Just made a short series of videos exploring some additive synthesis techniques with the fundamental modules.
Saw some users asing questions about the tuning and setting of harmonics that the hammond uses.
I actually don’t know much about the specific design of the hammond, but if it behaves according to the laws of acoustics … then it’s useful to think about (at least) two different aspects that combine make the instrumental characteristics:
A choir (of registers) will be in tune to some temperament. In the case of the fundamental modules this temperament happens to be 12TET.
Discrete registers are set or built according to the principle of the harmonic series. So, that means that when employing certain registers (duodecime, duotessaron, etc…) there will be some very slight deviation from equal tempered tuning.
Obviously the haromonics are just g(x)
where x is the partial number and g is the fundamental.
to calculate 12TET
**fn = f1 * pow(q, (n-1))**
| n | number of the wanted tone |
| fn | frequency of the wanted tone |
| f1 | frequency of the reference tone |
| q | 2 ^ ( 1 / 12 ) when the wanted tone is higher |
| q | ½ ^ (1 / 12 ) when the wanted tone is lower |
| n-1 | means the number of the wanted tone -1 |
You can see the deviations in the table below
a4 = 442Hz as a reference
a2 = 221Hz is the fundamental for the different registers
so g(1) = a2 = 221Hz
From what I just read it’s as close as they could accomodate with mechanical cogs that needed to have a whole number of teeth. When discussed further, it seems like it only makes one cent of difference if I read correctly. More the discussion is the even temperament - if input in to Cheby is even-tempered will the harmonics out be even tempered? I may be asking a completely dumb question.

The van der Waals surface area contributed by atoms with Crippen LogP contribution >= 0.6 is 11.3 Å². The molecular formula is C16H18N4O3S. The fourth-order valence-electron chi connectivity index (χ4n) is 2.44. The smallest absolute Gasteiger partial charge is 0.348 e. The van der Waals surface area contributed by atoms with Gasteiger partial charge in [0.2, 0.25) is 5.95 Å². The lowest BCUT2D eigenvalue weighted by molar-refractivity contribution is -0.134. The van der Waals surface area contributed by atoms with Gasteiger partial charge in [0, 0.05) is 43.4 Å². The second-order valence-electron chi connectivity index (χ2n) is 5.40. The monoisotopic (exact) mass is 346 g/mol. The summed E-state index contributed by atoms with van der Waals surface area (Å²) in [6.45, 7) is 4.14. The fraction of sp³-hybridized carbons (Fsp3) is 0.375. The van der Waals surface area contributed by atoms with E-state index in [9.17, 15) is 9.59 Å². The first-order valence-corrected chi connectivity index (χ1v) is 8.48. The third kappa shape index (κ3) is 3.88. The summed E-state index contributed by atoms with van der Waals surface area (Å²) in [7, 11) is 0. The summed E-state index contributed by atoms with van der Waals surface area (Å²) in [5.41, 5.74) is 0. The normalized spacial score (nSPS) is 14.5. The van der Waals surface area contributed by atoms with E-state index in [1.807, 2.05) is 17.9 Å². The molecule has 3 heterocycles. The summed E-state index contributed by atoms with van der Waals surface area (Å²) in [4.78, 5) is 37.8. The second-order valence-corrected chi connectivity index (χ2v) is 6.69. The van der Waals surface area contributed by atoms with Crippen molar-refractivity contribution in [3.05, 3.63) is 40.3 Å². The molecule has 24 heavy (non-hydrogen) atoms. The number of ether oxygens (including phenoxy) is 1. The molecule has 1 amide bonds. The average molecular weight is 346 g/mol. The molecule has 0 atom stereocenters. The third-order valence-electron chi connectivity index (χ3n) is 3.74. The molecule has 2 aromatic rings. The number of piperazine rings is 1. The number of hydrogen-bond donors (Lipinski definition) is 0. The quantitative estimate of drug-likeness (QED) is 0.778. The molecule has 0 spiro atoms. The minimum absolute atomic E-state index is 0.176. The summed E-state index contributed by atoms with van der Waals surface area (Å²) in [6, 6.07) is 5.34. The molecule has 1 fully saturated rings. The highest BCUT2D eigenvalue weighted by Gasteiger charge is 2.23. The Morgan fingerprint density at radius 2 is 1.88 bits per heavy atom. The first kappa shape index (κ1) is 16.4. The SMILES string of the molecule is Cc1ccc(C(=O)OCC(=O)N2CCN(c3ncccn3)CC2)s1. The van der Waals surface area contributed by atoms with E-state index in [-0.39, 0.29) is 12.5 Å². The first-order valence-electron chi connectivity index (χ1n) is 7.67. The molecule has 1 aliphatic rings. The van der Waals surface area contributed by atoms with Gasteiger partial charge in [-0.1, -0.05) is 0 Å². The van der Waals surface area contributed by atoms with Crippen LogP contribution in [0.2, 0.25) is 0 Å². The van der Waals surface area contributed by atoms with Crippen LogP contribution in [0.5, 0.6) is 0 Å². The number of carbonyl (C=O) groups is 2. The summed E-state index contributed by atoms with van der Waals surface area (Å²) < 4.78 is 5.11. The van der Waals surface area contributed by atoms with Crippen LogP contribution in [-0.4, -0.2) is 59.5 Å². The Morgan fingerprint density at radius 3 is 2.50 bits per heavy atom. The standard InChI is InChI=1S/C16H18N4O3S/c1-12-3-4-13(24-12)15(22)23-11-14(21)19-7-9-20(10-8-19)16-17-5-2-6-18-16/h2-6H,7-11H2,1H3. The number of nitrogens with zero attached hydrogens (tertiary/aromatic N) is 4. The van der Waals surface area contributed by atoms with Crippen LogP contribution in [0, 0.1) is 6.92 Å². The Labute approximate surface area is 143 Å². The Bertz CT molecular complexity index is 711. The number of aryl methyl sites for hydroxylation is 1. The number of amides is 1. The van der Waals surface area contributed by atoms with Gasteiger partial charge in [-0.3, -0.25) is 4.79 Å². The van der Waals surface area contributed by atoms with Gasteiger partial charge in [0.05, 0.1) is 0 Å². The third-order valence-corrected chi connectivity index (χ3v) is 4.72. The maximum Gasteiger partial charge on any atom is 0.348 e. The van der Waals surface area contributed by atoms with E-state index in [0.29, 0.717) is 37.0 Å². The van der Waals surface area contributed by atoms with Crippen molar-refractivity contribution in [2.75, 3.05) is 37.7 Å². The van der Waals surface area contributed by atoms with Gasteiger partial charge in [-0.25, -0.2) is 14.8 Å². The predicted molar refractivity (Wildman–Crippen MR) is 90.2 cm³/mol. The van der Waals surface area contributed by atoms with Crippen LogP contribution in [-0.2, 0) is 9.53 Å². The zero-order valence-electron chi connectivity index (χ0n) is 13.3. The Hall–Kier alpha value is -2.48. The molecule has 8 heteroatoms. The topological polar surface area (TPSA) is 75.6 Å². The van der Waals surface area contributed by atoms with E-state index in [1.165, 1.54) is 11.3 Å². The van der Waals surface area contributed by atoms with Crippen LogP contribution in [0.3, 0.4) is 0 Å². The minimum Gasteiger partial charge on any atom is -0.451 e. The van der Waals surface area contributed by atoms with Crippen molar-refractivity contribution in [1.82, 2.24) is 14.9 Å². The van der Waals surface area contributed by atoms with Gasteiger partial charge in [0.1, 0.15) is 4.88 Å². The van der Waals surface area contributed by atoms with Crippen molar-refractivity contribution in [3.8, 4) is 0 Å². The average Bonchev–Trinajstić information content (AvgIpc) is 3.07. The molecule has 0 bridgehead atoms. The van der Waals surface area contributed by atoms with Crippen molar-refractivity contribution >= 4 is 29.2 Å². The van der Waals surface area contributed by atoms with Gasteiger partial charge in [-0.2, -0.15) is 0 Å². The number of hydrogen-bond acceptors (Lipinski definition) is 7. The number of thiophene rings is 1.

Not a dumb question at all. And, no, the outputs of Chebyshev are not even tempered at all. Waveshapers (of which Chebyshev is one) can only generate perfect integer multiples of what you put into them. So the outputs are exactly 1x, 2x, 3x, 4x, 5x, etc… Some of those perfect harmonics are pretty far from even tempered.
okay, apologies - I haven’t investigated in detail the mechanics behind the hammond and how the tonwheel system is working, I also can’t ever remember actually playing a hammond. So, my almond organ is very much a design built to illustrate a number of things:
the divergence between just intonation and equal temperament systems
In the almond organ, each “register” is tuned in 12TET. The registers themselves are laid out according to the harmonic series. Therefor there is nothing particularly special about playing any individual register, other that the fact that it is equal tempered, note also that the midi info coming in on vcv rack is by default equal tempered, so this is actually hard to avoid without some digging around.
The subtleties emerge when you start to combine registers, because then you are blending equal tempered and just intoned intervals.